increases will hit the economy in the near future, which will have
severe economic consequences.
to President Obama’s policies concerning the “Great Recession,” the Tea
Party movement rose up to push for a return to not only constitutional,
limited government policies, but also free-market economics. Citizens
who are interested in learning more about economics and capitalism from
a free-market perspective can consult a number of academic resources
ranging from F. A. Hayek and the Austrian school of economics, Milton
Friedman and the Chicago school of economics, or the numerous writings
of the Supply-Side school of economics such as Steve Forbes or Arthur
For a more
introductory lesson in free-market economics and capitalism citizens
should be encouraged to read Leon Weinstein’s Capitalism 101: My Tea
Party Principles. Weinstein, who was born in Russia, wrote
Capitalism 101 as a statement in defense of free-market principles
and with the objective of advancing a civic understanding of capitalism.
Many conservatives, libertarians, and Tea Party members agree with
Weinstein’s argument that the United States is at a fundamental
crossroads. With an escalating national debt of over $15 trillion, the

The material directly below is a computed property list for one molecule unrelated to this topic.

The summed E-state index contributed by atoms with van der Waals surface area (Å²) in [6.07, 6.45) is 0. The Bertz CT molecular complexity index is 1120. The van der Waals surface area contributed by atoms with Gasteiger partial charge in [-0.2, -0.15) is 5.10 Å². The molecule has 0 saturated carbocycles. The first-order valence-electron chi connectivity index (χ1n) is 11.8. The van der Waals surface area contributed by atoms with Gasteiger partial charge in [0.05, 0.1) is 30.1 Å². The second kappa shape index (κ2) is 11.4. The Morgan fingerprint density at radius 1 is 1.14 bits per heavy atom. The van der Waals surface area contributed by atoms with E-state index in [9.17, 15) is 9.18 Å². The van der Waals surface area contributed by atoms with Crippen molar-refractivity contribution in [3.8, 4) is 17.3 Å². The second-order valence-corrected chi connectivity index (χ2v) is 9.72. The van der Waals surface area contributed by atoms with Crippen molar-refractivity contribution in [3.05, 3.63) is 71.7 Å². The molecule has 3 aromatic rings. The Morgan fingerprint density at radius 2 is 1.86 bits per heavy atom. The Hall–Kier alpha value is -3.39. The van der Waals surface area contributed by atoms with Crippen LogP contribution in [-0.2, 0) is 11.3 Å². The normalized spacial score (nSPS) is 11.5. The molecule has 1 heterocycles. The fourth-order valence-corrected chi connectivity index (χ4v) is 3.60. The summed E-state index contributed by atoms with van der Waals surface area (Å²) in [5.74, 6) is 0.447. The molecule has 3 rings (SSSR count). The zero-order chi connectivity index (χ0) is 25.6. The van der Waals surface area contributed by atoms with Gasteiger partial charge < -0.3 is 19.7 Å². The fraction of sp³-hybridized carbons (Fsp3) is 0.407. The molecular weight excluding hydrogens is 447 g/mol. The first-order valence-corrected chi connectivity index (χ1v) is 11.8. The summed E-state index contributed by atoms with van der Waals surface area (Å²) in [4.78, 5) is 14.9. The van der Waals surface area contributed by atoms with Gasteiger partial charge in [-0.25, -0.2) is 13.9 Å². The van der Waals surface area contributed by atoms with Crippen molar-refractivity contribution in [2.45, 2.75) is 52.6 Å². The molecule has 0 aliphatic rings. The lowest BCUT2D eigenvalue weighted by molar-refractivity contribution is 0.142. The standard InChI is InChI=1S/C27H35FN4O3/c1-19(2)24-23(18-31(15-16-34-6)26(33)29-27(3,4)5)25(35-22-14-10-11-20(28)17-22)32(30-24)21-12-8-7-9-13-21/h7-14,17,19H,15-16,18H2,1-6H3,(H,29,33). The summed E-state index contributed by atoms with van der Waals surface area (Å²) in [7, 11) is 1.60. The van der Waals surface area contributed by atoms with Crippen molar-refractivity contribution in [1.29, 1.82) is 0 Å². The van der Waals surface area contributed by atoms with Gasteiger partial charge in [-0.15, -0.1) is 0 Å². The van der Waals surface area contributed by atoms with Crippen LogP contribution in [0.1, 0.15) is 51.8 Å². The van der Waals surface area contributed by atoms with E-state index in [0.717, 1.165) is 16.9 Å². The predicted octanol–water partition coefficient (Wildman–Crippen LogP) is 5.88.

federal government running yearly trillion dollar deficits, and the
economy still struggling with high unemployment and low economic growth,
a return to free-market principles is needed to avoid a national,
economic collapse. In order to prevent this, not only will free-market
policies need to be initiated, but also the public must be provided with
a renewed understanding of the benefits of capitalism.
that a capitalist economy can’t support a socialist welfare state and
that if we will not change our ways very soon, the American economy and
its political system will collapse,” argued Weinstein.
Weinstein also notes that “during the last years it looked to me that
America was going down the predictable path of wealth re-distribution
and self-destruction,” but he became more hopeful with the emergence of
the Tea Party and the principles they advocate.
of Capitalism 101 is to “present a case-by case study of
volitional science,” and Weinstein notes that his “thoughts and ideas”
for the book were influenced by individuals such as Ayn Rand, Milton
Friedman, F.A. Hayek, and Ludwig von Mises, among others.
Weinstein’s own life experience also adds greatly to his book. Being
born in the Soviet Union (Russia) Weinstein experienced Soviet communism